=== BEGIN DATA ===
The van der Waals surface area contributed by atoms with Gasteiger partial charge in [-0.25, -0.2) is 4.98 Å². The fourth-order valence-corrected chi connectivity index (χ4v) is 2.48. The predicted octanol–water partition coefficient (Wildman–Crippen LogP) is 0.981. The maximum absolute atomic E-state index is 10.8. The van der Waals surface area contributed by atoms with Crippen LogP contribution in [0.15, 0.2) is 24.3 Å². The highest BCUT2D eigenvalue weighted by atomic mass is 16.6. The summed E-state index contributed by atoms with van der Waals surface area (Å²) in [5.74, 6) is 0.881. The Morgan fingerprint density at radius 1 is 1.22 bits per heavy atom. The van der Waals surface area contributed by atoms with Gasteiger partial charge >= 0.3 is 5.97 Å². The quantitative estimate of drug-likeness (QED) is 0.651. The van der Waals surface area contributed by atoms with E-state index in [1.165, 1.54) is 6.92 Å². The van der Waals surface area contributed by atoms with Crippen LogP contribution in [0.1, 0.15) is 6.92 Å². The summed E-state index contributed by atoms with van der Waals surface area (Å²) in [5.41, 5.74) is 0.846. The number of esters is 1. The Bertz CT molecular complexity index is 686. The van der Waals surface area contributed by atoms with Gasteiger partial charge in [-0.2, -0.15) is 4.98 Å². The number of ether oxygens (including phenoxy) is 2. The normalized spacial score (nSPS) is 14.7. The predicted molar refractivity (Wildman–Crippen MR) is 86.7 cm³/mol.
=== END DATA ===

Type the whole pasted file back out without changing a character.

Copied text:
The van der Waals surface area contributed by atoms with Gasteiger partial charge in [-0.25, -0.2) is 4.98 Å². The fourth-order valence-corrected chi connectivity index (χ4v) is 2.48. The predicted octanol–water partition coefficient (Wildman–Crippen LogP) is 0.981. The maximum absolute atomic E-state index is 10.8. The van der Waals surface area contributed by atoms with Crippen LogP contribution in [0.15, 0.2) is 24.3 Å². The highest BCUT2D eigenvalue weighted by atomic mass is 16.6. The summed E-state index contributed by atoms with van der Waals surface area (Å²) in [5.74, 6) is 0.881. The Morgan fingerprint density at radius 1 is 1.22 bits per heavy atom. The van der Waals surface area contributed by atoms with Gasteiger partial charge >= 0.3 is 5.97 Å². The quantitative estimate of drug-likeness (QED) is 0.651. The van der Waals surface area contributed by atoms with E-state index in [1.165, 1.54) is 6.92 Å². The van der Waals surface area contributed by atoms with Crippen LogP contribution in [0.1, 0.15) is 6.92 Å². The summed E-state index contributed by atoms with van der Waals surface area (Å²) in [5.41, 5.74) is 0.846. The number of esters is 1. The Bertz CT molecular complexity index is 686. The van der Waals surface area contributed by atoms with Gasteiger partial charge in [-0.2, -0.15) is 4.98 Å². The number of ether oxygens (including phenoxy) is 2. The normalized spacial score (nSPS) is 14.7. The predicted molar refractivity (Wildman–Crippen MR) is 86.7 cm³/mol.